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Ben Golub, CEO, Docker, at Dockercon 2017 (via Docker on Twitter)

There’s a point in the evolution of a successful enterprise technology company in which the world starts to revolve around you. Docker continued to show this week that it will have a huge influence on the way that software is developed and run over the next decade.

It’s hard to believe Docker has been an open-source enterprise computing player for just four years; Docker has come a long way since it first released the project in 2013, hosting the DockerCon developer event this week in Austin, Texas, attended by a sold-out crowd of 5,000. While containers have been the critical darling of the enterprise tech world for a few years now, most companies have just been kicking the tires as opposed to trusting Docker with their mission-critical applications.

That is starting to change. Docker announced several features this week that will nudge CIOs toward its tech: Tuesday it released improved support for running Linux containers on Windows and other platforms, complete with on-stage support from Microsoft. On Wednesday, Oracle took the stage alongside Docker to announce that several Oracle products will now run inside Docker containers.

And potential Docker customers will now have an easier path to migrating those sticky legacy apps that nobody wants to touch. The “Modernize Traditional Applications” program, unveiled Wednesday, claims that it “modernizes existing legacy applications without modifying source code or re-architecting the application,” according to a blog post written by Docker COO Scott Johnston, who we’ll see at the first GeekWire Cloud Tech Summit in June.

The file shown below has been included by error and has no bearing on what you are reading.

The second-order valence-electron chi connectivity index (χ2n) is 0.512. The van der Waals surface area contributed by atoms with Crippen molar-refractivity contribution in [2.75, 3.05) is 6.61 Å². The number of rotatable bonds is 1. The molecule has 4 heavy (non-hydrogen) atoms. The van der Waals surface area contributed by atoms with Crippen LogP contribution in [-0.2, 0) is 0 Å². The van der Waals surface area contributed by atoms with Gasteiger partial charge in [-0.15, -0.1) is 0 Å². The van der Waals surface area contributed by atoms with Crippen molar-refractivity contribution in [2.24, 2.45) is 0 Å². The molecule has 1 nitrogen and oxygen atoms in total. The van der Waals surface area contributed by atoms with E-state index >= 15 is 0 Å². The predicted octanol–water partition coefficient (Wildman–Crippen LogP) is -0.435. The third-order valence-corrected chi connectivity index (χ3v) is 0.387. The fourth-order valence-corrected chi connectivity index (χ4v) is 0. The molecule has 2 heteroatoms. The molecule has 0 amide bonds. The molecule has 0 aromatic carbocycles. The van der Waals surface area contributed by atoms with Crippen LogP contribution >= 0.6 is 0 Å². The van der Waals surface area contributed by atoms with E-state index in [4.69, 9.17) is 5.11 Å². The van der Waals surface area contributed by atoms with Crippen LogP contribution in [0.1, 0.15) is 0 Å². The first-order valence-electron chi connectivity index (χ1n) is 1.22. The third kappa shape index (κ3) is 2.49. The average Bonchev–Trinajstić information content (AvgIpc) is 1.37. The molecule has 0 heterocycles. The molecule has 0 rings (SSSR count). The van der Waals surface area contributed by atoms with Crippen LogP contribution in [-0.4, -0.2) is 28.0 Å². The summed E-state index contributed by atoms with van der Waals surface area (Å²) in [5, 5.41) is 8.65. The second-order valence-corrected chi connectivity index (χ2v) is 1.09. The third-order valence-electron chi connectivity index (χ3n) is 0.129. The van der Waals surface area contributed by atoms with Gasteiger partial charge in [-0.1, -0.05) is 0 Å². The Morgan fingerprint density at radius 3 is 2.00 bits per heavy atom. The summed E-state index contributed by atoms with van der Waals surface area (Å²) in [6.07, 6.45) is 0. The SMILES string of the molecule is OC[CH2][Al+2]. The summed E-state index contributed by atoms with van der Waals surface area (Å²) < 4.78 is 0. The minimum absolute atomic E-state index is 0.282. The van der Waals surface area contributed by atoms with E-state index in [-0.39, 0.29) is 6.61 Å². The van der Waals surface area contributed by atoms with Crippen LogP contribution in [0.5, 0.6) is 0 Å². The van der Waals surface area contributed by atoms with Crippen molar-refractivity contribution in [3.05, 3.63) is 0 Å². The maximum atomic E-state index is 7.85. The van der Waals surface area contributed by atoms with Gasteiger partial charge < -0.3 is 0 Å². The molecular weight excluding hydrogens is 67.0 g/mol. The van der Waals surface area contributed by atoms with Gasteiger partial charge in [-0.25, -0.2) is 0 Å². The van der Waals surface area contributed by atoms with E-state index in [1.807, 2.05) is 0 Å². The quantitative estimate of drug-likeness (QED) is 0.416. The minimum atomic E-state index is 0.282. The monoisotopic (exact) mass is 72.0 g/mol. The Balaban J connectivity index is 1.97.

If you’re starting a new development project from scratch in 2017, you don’t need to be convinced that containers offer huge productivity and security improvements over traditional ways of making software.

For everybody else — which includes, well, almost everybody else — the prospect of re-architecting the whole operation, even if there are clear benefits, can be daunting. The number of companies running containers in production has certainly grown over the last few years, but it’s still relatively small, which is both a challenge and a huge opportunity for Docker.

There’s a reason that industry powers are scurrying to work with Docker. It didn’t invent container-based development, but it made it far easier to use and implement at a time when the explosion in public cloud computing capacity gave IT shops more speed and flexibility in software development. Just like the startups of the Web 2.0 era made Amazon Web Services’ public cloud a critical part of their technology strategy from Day 1, forward-thinking software development organizations are doing the same with Docker’s containers.

At some point, mainstream companies — and the legacy vendors that serve them — won’t be able to ignore Docker’s pull.

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